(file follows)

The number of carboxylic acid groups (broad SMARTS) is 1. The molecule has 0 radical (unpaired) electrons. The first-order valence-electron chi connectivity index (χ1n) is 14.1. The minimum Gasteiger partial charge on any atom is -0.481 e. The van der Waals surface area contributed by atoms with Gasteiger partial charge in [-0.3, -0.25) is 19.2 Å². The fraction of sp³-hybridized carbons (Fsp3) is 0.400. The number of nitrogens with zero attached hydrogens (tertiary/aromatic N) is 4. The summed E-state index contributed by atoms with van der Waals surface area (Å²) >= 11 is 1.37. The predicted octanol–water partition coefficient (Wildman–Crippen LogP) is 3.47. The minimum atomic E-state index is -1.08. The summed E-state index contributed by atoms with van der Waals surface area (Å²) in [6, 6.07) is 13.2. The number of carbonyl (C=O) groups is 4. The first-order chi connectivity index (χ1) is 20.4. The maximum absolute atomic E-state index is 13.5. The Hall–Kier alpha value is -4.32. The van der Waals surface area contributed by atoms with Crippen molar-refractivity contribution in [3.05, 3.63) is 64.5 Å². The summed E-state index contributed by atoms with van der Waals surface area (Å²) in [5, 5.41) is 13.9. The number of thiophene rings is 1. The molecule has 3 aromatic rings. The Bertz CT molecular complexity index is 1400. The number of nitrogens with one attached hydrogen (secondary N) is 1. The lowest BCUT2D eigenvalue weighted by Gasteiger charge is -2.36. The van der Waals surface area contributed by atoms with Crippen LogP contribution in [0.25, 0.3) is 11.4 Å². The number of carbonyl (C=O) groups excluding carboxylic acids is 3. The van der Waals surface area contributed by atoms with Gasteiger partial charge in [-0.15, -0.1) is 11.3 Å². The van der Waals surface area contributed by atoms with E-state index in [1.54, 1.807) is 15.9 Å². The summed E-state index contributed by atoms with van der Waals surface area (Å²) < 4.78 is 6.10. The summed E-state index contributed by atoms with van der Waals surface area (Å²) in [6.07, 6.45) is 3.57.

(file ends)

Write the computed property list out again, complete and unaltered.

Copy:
The number of carboxylic acid groups (broad SMARTS) is 1. The molecule has 0 radical (unpaired) electrons. The first-order valence-electron chi connectivity index (χ1n) is 14.1. The minimum Gasteiger partial charge on any atom is -0.481 e. The van der Waals surface area contributed by atoms with Gasteiger partial charge in [-0.3, -0.25) is 19.2 Å². The fraction of sp³-hybridized carbons (Fsp3) is 0.400. The number of nitrogens with zero attached hydrogens (tertiary/aromatic N) is 4. The summed E-state index contributed by atoms with van der Waals surface area (Å²) >= 11 is 1.37. The predicted octanol–water partition coefficient (Wildman–Crippen LogP) is 3.47. The minimum atomic E-state index is -1.08. The summed E-state index contributed by atoms with van der Waals surface area (Å²) in [6, 6.07) is 13.2. The number of carbonyl (C=O) groups is 4. The first-order chi connectivity index (χ1) is 20.4. The maximum absolute atomic E-state index is 13.5. The Hall–Kier alpha value is -4.32. The van der Waals surface area contributed by atoms with Crippen molar-refractivity contribution in [3.05, 3.63) is 64.5 Å². The summed E-state index contributed by atoms with van der Waals surface area (Å²) in [5, 5.41) is 13.9. The number of thiophene rings is 1. The molecule has 3 aromatic rings. The Bertz CT molecular complexity index is 1400. The number of nitrogens with one attached hydrogen (secondary N) is 1. The lowest BCUT2D eigenvalue weighted by Gasteiger charge is -2.36. The van der Waals surface area contributed by atoms with Crippen LogP contribution in [0.25, 0.3) is 11.4 Å². The number of carbonyl (C=O) groups excluding carboxylic acids is 3. The van der Waals surface area contributed by atoms with Gasteiger partial charge in [-0.15, -0.1) is 11.3 Å². The van der Waals surface area contributed by atoms with E-state index in [1.54, 1.807) is 15.9 Å². The summed E-state index contributed by atoms with van der Waals surface area (Å²) < 4.78 is 6.10. The summed E-state index contributed by atoms with van der Waals surface area (Å²) in [6.07, 6.45) is 3.57.